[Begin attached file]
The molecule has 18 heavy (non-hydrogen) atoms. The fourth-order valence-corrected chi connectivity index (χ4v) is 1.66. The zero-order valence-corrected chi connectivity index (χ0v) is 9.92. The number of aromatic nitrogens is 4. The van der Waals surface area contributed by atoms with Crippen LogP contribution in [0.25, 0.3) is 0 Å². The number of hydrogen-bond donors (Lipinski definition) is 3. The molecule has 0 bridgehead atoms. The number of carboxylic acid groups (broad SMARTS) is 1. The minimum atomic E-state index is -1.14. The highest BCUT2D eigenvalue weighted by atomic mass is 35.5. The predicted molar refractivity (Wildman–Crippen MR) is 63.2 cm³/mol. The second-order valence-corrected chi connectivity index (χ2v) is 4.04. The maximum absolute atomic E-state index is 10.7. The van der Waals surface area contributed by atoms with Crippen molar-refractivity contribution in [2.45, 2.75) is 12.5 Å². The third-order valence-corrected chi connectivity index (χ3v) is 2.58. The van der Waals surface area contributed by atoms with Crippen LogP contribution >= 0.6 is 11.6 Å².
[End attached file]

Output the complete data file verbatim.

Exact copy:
The molecule has 18 heavy (non-hydrogen) atoms. The fourth-order valence-corrected chi connectivity index (χ4v) is 1.66. The zero-order valence-corrected chi connectivity index (χ0v) is 9.92. The number of aromatic nitrogens is 4. The van der Waals surface area contributed by atoms with Crippen LogP contribution in [0.25, 0.3) is 0 Å². The number of hydrogen-bond donors (Lipinski definition) is 3. The molecule has 0 bridgehead atoms. The number of carboxylic acid groups (broad SMARTS) is 1. The minimum atomic E-state index is -1.14. The highest BCUT2D eigenvalue weighted by atomic mass is 35.5. The predicted molar refractivity (Wildman–Crippen MR) is 63.2 cm³/mol. The second-order valence-corrected chi connectivity index (χ2v) is 4.04. The maximum absolute atomic E-state index is 10.7. The van der Waals surface area contributed by atoms with Crippen molar-refractivity contribution in [2.45, 2.75) is 12.5 Å². The third-order valence-corrected chi connectivity index (χ3v) is 2.58. The van der Waals surface area contributed by atoms with Crippen LogP contribution >= 0.6 is 11.6 Å².